Magdeburg half way review ⋆ An Old International

Magdeburg half way review

Football is a simple game, it has often been said: 22 men separated into two teams try to kick the ball around and score more often than the other team. Based on this simplicity claim, Magdeburg cannot be but described as being awful at it in this division. As it stands, just before the second leg of the season is about to start, Magdeburg find themselves in 17th. spot with a huge task before them.

Not too bad, not too good, either

As it stands, Magdeburg are second from bottom with 17 points from as many matches and a goal difference of -13; they have scored 20 but conceded 33. However, hope should not be lost as three teams are on 17 points and it takes a minor run of positive results to settle in mid-table. This of course will be more difficult than it is said.

How did Magdeburg fare during their second stint in Bundesliga 2? Not too bad admittedly, but their approach is worrying as they were outplayed way too easy by the opposition. Very often Magdeburg dictated the rhythm play, the statistics show they have more than 60% of the ball during 90 minutes, they complete more passes than their opposition. However, results and statistics are two sides of the same medal and the other one shows the results; one offering a result based reading of the games so far, the other offering a deeper insight into the machinations of the game. The statistics in terms of possession are impressive: on average Magdeburg have 60% of the ball with the opposition only enjoying 50%. The passing quote is beyond 80% – again a superb figure, considering the spot in the table. One value that may indicate that something is not right are the distances run per game. Here Magdeburg are 2km behind the teams they have faced so far. The biggest difference came in the games against St. Pauli (108.07km for Magdeburg and 114.93km for St.Pauli) and Hanover (112.32km vs 117.67km). Even against Karlsruhe and Fürth, two matches Magdeburg managed to win, they made less kilometres than the opposite teams.1 This indicates a few things.

First, possession is all very nice to look at but is futile if it is not converted into goals. Magdeburg are not playing for the gallery but for points in a multi million business called professional football. Secondly, passing the ball around without movement, without running off the ball will lead to nothing. It is as though three, four players are engaging in a game of piggy-in-the-middle where it is all about possession and keeping the ball in play. Finally, winning challenges is important but winning those challenges in particularly important areas on the pitch, notably the own penalty area as well as further up the pitch, is crucial. The physical frailty of some players under physical pressure from opposing players is scaring.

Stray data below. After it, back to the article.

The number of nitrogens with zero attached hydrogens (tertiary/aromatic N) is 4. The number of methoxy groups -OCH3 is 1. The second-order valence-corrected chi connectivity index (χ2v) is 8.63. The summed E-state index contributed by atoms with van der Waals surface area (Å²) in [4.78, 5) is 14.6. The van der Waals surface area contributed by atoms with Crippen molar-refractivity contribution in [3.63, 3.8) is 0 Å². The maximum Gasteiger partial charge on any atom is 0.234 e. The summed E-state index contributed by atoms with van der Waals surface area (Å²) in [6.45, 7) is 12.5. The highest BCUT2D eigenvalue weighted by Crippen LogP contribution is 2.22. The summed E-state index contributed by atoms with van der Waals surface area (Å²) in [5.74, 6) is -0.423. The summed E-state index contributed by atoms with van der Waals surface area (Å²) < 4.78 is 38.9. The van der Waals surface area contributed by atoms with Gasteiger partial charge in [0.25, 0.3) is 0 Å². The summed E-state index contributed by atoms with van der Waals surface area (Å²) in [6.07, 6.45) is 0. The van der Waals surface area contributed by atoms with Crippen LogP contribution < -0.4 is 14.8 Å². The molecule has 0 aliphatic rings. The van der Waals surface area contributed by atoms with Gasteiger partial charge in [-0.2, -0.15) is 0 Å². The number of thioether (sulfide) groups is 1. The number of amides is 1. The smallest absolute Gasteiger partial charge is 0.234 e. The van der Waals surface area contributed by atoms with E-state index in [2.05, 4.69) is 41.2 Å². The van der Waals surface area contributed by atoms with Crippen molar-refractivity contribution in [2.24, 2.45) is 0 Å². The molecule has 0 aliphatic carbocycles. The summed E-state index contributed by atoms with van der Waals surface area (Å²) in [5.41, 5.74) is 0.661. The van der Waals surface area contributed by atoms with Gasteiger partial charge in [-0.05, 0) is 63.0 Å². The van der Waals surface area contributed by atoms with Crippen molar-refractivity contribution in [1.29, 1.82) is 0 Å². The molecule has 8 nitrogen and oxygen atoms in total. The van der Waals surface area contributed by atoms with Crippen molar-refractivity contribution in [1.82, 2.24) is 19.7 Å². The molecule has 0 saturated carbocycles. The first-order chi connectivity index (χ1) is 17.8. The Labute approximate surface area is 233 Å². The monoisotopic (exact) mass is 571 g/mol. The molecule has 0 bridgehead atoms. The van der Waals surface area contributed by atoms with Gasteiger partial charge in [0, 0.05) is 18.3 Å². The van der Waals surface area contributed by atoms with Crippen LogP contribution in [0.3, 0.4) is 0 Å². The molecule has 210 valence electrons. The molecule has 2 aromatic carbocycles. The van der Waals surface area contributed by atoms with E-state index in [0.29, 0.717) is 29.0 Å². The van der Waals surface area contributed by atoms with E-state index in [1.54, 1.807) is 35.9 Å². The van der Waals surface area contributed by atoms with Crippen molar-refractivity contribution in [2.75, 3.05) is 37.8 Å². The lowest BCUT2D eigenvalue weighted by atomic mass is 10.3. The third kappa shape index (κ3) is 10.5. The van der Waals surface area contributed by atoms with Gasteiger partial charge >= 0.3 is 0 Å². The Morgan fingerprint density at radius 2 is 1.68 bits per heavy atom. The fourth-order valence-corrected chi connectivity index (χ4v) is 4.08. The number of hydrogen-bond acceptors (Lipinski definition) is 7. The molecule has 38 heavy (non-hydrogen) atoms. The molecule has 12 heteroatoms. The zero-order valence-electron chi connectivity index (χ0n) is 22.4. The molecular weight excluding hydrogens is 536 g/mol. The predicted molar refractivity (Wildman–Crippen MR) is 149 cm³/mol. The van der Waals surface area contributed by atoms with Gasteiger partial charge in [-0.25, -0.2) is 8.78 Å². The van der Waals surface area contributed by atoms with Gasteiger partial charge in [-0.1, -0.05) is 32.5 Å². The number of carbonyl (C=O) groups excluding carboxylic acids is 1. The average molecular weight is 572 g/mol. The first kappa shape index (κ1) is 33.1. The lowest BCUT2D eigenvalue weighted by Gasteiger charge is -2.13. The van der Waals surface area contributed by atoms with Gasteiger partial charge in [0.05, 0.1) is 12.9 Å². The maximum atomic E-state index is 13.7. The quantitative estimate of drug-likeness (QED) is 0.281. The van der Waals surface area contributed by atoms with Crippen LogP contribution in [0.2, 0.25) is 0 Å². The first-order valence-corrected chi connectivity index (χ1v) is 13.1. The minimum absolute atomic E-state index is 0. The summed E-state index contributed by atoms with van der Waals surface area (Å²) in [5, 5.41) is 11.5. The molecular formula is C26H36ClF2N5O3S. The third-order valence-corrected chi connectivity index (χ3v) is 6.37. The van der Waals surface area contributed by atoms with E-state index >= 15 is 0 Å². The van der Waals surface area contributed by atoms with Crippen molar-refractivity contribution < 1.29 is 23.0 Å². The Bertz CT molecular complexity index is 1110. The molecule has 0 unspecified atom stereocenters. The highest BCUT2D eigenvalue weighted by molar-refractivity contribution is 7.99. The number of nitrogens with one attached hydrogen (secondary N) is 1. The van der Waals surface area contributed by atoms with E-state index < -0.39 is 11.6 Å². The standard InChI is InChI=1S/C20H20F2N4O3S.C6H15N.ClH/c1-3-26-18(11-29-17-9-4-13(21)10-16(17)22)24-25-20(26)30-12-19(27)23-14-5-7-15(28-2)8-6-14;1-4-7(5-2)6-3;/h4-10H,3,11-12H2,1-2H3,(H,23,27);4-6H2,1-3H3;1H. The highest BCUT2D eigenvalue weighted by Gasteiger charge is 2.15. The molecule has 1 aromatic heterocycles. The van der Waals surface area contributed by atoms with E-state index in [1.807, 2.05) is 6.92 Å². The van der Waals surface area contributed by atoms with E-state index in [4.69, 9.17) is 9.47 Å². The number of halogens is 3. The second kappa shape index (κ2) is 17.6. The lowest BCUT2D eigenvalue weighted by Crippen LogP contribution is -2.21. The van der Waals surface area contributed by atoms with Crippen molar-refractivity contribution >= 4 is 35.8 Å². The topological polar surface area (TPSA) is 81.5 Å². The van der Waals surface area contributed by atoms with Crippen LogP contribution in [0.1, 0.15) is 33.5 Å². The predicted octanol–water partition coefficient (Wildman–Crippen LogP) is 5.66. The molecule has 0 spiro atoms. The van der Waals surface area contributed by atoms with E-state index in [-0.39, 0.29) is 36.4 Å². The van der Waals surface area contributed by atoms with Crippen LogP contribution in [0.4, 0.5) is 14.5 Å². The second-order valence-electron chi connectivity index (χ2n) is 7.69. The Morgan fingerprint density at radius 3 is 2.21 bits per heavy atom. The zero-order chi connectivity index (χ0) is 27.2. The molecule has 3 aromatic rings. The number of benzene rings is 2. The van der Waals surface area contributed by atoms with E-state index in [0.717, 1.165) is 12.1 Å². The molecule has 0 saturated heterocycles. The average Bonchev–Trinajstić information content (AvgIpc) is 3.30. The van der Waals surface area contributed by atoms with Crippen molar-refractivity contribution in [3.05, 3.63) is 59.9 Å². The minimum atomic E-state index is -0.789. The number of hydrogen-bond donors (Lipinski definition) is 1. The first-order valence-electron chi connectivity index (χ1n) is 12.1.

The stats, as positive as they may largely be, are misleading; the table is not lying and indeed is highly frustrating to look at, particularly with the imposed break which prolongs this sorry state of affairs unnecessarily.

The break may have offered some respite and some urgently required readjustment, however. Magdeburg have acted on the summer transfer market after its official closing – indicating how difficult it is to sign players for them; something that was emphasized by the sporting director, Otmar Schork in a TV interview. Some of the summer signings clearly have not the capacity to play at this level, or as Schork also indicated, needed more time to adapt as was planned. Alas, time is something precious during a season and thus the break may just have helped to work on things that did not go well on the pitch during the first leg of the season, of which there are a few: scoring goals and defending set pieces.

The absence of the talismanic Baris Atik for large parts of the early season may explain some of the results and the lack of goals. What they do not lack are goal scoring opportunities but a poacher. And height to defend long balls, to win aerial challenges. More often than not this is exploited by the opposition. It seems that Magdeburg make life for themselves more difficult than it could be, just as the proverb says:

Why make it simple, when it can be complicated

especially in front of goal. This was evident during the away game at Rostock. Magdeburg simply played Hansa off the park but it was the home side who scored – and did so quite brilliantly. The goals from Pröger during the first half would have been fitting for Magdeburg. Not so long ago, Rostock were slagged off for their playing style under coach Jens Härtel, who once was hailed as the messiah in Magdeburg. And now this style very much sunk Magdeburg without much ado. The home game in late August against Hannover 96 is another case in point. Magdeburg almost gifted their visitors the game

The interruption of the season was long and for spells, there were no news at all from Magdeburg – only after Christmas did news trickle through about the training camp in Turkey which up to 10 players missed for several reasons. Since mid-January there have been three signings: one striker Luc Castaignos who was without club and who scored four in four test matches and two defenders: Daniel Heber from Rot-Weiss Essen who is considered as one of the favourite players of head coach Christian Titz and Maximilian Ullmann from Venezia FC, who is on loan.

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